1863: Charles R. West to James Overstreet

I could not find an image of West, but here’s a cdv of Capt. James A. McCampbell who also served in the 20th Kentucky Infantry

This letter was written by 26 year-old Charles R. West of Nicholasville, Kentucky, who enlisted as a sergeant in Co. K, 20th Kentucky Infantry in October 1861 at Lexington. He was appointed 1st Sergeant in the spring of 1862 and then commissioned a 1st Lieutenant in October 1862—his commission received directly by the Governor of Kentucky. He received extra pay in the spring of 1863 for commanding the company in the absence of the captain, and then was finally named the captain of Co. K with his commission back-dated to 7 February 1863. He served in that capacity and was with the regiment until mustering out at war’s end in 1865

Charles’ parents were Wilson Hunt West (1812-1877) and Stella Elizabeth Overstreet (1815-1889) of Nicholasville, Jessamine county, Kentucky.

[Transcribed by Stacy Cookenour; researched & edited by Griff.]

Transcription

Lebanon, Kentucky
May 26, 1863

Mr. James Overstreet
Dear Sir, 

Your letter of the 16th came to hand today. I was glad to hear from you and to hear that all of my friends are all well. I regret to hear that Uncle James is dead but I hope that when we are called to go, that we may be as well prepared as he was. You wish to know if I have received my mess chest. I have, and am well pleased with it. There is nothing worth writing about at this time for you see the papers and they keep you posted as to what the army is doing. The news from Vicksburg is good for Grant has whipped the rebels badly.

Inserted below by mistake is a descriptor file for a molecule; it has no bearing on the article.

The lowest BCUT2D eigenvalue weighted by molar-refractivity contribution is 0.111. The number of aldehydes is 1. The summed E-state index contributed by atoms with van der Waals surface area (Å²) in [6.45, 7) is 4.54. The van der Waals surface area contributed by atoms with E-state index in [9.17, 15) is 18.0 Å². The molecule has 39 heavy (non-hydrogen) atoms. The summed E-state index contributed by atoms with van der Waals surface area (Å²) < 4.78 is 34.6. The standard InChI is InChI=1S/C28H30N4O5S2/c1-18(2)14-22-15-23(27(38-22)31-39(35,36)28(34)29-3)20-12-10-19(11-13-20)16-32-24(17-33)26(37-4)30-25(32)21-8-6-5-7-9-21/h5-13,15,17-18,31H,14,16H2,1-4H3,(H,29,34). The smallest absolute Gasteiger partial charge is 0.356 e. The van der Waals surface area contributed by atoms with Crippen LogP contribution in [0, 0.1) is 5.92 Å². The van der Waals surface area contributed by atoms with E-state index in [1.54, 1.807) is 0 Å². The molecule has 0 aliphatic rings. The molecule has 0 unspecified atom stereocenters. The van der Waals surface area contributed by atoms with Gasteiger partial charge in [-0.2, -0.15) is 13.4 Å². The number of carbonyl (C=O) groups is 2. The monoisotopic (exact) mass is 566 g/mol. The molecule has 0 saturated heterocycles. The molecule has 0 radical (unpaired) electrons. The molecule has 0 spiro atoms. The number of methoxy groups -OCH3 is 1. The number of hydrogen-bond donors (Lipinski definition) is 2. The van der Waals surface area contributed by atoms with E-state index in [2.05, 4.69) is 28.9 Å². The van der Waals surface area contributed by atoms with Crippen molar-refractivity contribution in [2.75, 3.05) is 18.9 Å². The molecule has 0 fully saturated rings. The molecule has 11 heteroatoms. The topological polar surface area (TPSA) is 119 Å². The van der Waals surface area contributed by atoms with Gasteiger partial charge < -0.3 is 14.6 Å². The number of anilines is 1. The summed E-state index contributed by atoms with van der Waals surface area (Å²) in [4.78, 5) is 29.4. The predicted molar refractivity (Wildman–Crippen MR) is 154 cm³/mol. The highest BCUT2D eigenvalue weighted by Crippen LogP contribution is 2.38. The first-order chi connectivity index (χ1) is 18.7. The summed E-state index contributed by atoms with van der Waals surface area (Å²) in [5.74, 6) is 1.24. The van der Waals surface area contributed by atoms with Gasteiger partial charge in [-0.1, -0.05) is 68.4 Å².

What do you think of the administration raising Negroes to fight? I will give you my view on the subject. The administration will raise the Negro regiments and try them. They will soon find out that the Negro will not fight then they will muster them out of the service and carry on the war on conservative principles. Then we will soon whip the South. 

You wrote that you had some papers for General Carter to sign. The General is out front at this time on the Cumberland River. If you will send the papers to me, I will send them to Gen. Carter and have him to sign them. Then I will return them to you. Do you think that would be safe way to do? You can direct them—that is, if you send them, [to] Capt. C. R. West, Co K, 20th Kentucky Vol. Infantry, Lebanon, Kentucky. I will forward them to Carter and when he signs them, return the papers to you.

I would like to spend a week with you this summer very much but will have to forego that pleasure but if I shall come home, will visit you. I will ask you to write to me. I will take pleasure in answering your letters. It is late so I will close. Give my love to all my friends and remember me kindly. Have the kindness to excuse the many mistakes in this. 

Yours Truly, — Capt. C. R. West

Co. K, 20th KY Vol. Infantry. Lebanon, KY

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